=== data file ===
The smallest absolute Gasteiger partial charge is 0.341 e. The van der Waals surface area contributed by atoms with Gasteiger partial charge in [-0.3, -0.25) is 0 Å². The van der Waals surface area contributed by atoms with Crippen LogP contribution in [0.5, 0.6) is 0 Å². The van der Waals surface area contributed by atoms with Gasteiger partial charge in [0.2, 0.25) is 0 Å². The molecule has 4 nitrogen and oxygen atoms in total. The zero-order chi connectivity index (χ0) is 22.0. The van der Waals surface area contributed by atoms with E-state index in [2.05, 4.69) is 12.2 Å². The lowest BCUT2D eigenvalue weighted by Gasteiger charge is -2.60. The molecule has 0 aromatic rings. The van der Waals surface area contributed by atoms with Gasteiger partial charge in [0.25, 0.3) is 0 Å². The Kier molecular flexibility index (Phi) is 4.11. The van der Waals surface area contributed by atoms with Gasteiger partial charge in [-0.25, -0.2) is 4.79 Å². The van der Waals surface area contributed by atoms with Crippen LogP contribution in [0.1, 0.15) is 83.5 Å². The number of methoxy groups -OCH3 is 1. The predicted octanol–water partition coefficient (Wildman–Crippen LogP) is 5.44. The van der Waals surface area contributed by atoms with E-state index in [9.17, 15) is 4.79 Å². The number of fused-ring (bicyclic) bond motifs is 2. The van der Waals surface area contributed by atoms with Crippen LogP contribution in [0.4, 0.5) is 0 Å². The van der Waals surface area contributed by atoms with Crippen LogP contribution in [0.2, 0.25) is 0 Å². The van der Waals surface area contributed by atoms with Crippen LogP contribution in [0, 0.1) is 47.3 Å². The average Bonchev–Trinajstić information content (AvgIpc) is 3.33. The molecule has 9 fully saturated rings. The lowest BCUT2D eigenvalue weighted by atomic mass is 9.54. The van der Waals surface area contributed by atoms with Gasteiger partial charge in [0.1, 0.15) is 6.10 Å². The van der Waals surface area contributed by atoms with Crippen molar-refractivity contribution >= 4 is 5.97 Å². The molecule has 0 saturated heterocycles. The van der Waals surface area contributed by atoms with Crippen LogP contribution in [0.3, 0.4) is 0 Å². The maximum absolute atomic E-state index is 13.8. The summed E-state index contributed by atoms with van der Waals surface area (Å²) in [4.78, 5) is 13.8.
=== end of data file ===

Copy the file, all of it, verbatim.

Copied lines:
The smallest absolute Gasteiger partial charge is 0.341 e. The van der Waals surface area contributed by atoms with Gasteiger partial charge in [-0.3, -0.25) is 0 Å². The van der Waals surface area contributed by atoms with Crippen LogP contribution in [0.5, 0.6) is 0 Å². The van der Waals surface area contributed by atoms with Gasteiger partial charge in [0.2, 0.25) is 0 Å². The molecule has 4 nitrogen and oxygen atoms in total. The zero-order chi connectivity index (χ0) is 22.0. The van der Waals surface area contributed by atoms with E-state index in [2.05, 4.69) is 12.2 Å². The lowest BCUT2D eigenvalue weighted by Gasteiger charge is -2.60. The molecule has 0 aromatic rings. The van der Waals surface area contributed by atoms with Gasteiger partial charge in [0.25, 0.3) is 0 Å². The Kier molecular flexibility index (Phi) is 4.11. The van der Waals surface area contributed by atoms with Gasteiger partial charge in [-0.25, -0.2) is 4.79 Å². The van der Waals surface area contributed by atoms with Crippen LogP contribution in [0.1, 0.15) is 83.5 Å². The number of methoxy groups -OCH3 is 1. The predicted octanol–water partition coefficient (Wildman–Crippen LogP) is 5.44. The van der Waals surface area contributed by atoms with E-state index in [9.17, 15) is 4.79 Å². The number of fused-ring (bicyclic) bond motifs is 2. The van der Waals surface area contributed by atoms with Crippen LogP contribution in [0.4, 0.5) is 0 Å². The van der Waals surface area contributed by atoms with Crippen LogP contribution in [0.2, 0.25) is 0 Å². The van der Waals surface area contributed by atoms with Crippen LogP contribution in [0, 0.1) is 47.3 Å². The average Bonchev–Trinajstić information content (AvgIpc) is 3.33. The molecule has 9 fully saturated rings. The lowest BCUT2D eigenvalue weighted by atomic mass is 9.54. The van der Waals surface area contributed by atoms with Gasteiger partial charge in [0.1, 0.15) is 6.10 Å². The van der Waals surface area contributed by atoms with Crippen molar-refractivity contribution >= 4 is 5.97 Å². The molecule has 0 saturated heterocycles. The van der Waals surface area contributed by atoms with Crippen LogP contribution in [0.3, 0.4) is 0 Å². The maximum absolute atomic E-state index is 13.8. The summed E-state index contributed by atoms with van der Waals surface area (Å²) in [4.78, 5) is 13.8.